To all the girls I’ve rejected
The article “To all the girls I’ve rejected” by Delahunty Jennifer Britz attempts to demonstrate the existing gender differences in college students’ admission to various colleges across the country, whereby the young girls have to be discriminated against over their young boys’ counterparts. As the title of the article reflects, Britz further attempts to sympathize with a student to whom she is about to send out rejection and waitlist letters for approximately 3,000 students, whereby regrettably, a mainstream of them would be young women similar to her, my daughter. The author uses rhetorical appeals to demonstrate how she admired young girls’ brilliant achievements who have been making it to college but unfortunately fail to secure a chance. The rhetorical appeals also present the demographic realities that need to be addressed in the United States.
The author uses pathos to show her emotions about the conditions young girls are going through even after working hard in secondary schools to secure better chances in the country’s best colleges. For instance, the author writes, “Why, indeed? She had taken the toughest courses in her high school and had done well, sat through several Saturday mornings taking SAT’s and the like, participated in the requisite number of extracurricular activities, written a heartfelt and well-phrased essay, and even taken the extra step of touring the campus” (Britz 1). Here, the writer attempts to describe how the young girls are going through difficult situations by imparting emotional feelings to the targeted reader. The author extends the emotional feelings when she further notes that, “I know this well. At my own college these days, we have three applicants for everyone we can admit. Just three years ago, it was two to one” (Britz 1). The situation seems to have protracted for some time with any necessary interventions since the ratio of the students who have been qualifying for direct admission to the college has been increasing, making this rhetorical appeal more effective in passing the demographics’ realities.
The use of ethos has also been utilized to depict the credibility of the author’s arguments. For example, the author says, “last week, the 10 officers at my college sat around a table, 12 hours every day, deliberating the applications of hundreds of talented young men and women…She was the leader/president/editor/captain/lead actress in every activity in her school. She had taken six advanced placement courses and had been selected for a prestigious state leadership program” (Britz 2). The writer is credible since she uses a real-life situation to convince her audience about the matter at hand, which is more concerning. Therefore, the author shows credibility and attempts to take the reader to the ground to demonstrate that whatever she is putting across is not a fictional narrative but what has been downplaying the young American girls after working very hard in high school. The writer further credibly says that, “few of us sitting around the table were as talented and as directed at age 17 as this young woman. Unfortunately, her test scores and grade point average placed her in the middle of our pool” (Britz 3). Here, the author credibly tries to show the reader how a debate should have to occur before deciding whether to admit a young girl or not, regardless of her achievements.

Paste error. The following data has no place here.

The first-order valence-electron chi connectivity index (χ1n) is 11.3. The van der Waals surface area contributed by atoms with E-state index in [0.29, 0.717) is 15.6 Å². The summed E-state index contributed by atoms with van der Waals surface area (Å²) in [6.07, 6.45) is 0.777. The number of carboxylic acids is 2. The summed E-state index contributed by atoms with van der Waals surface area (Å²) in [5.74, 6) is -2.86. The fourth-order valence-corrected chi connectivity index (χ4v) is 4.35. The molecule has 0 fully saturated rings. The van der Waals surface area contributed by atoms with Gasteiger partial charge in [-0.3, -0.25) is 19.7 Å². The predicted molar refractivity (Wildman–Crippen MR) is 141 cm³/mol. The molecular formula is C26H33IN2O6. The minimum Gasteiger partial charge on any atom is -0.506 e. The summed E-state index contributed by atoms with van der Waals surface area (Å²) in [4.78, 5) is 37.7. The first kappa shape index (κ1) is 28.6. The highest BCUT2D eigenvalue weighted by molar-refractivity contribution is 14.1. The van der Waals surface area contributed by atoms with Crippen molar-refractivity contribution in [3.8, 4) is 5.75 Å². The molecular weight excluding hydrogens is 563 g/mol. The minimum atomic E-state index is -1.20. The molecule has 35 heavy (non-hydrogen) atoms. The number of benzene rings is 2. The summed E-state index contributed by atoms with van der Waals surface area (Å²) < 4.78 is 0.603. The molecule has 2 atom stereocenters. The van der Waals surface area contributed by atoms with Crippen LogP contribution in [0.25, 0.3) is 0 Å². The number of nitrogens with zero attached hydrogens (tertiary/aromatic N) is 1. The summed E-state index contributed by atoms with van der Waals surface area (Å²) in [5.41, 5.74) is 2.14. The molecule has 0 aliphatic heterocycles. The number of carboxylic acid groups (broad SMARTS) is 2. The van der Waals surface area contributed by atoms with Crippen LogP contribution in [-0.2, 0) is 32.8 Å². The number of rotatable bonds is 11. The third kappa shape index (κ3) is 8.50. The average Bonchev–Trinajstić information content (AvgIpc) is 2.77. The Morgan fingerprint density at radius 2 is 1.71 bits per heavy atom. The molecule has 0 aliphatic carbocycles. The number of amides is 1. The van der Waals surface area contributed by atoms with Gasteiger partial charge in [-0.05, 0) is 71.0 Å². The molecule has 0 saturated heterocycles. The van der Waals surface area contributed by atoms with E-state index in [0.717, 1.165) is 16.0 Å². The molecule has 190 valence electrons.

Additionally, the author effectively applies logos to demonstrate how young girls have been demoralized at the young boys’ counterparts’ expense. The writer notes that “had she been a male applicant, there would have been little, if any, hesitation to admit. The reality is that because young men are rarer, they’re more valued applicants” (Britz 4). The author is logical since she systematically shows how nowadays, about two-thirds of the colleges and universities are getting more girls than boys applicants, as more than 50 percent of the undergraduates countrywide are still the women. The writer further raises a question about equality when she asks, “what are the consequences of young men discovering that even if they do less, they have more options?” (Britz 4). The author logically throws a rhetoric question to the reader to ask themselves what kind of messages are being sent to the young women that they should, approximately 25 years after the defeat of the renown Equal Rights Amendment, and even more talented than males to get admission letters to join top national colleges.
Ultimately, rhetorical appeals have been successfully used throughout the article to persuade the reader about the problems challenging the students, especially the young girls, when joining colleges and universities across the country. These rhetorical devices have further shown how parents have ached whenever their talented daughters read the waitlist letters and feel a bolt of anger, more so at the university and college admissions professionals who failed to recognize how exceptional their daughters are.
Britz, Jennifer Delahunty. “To all the girls I’ve rejected.” The New York Times 23.March (2006).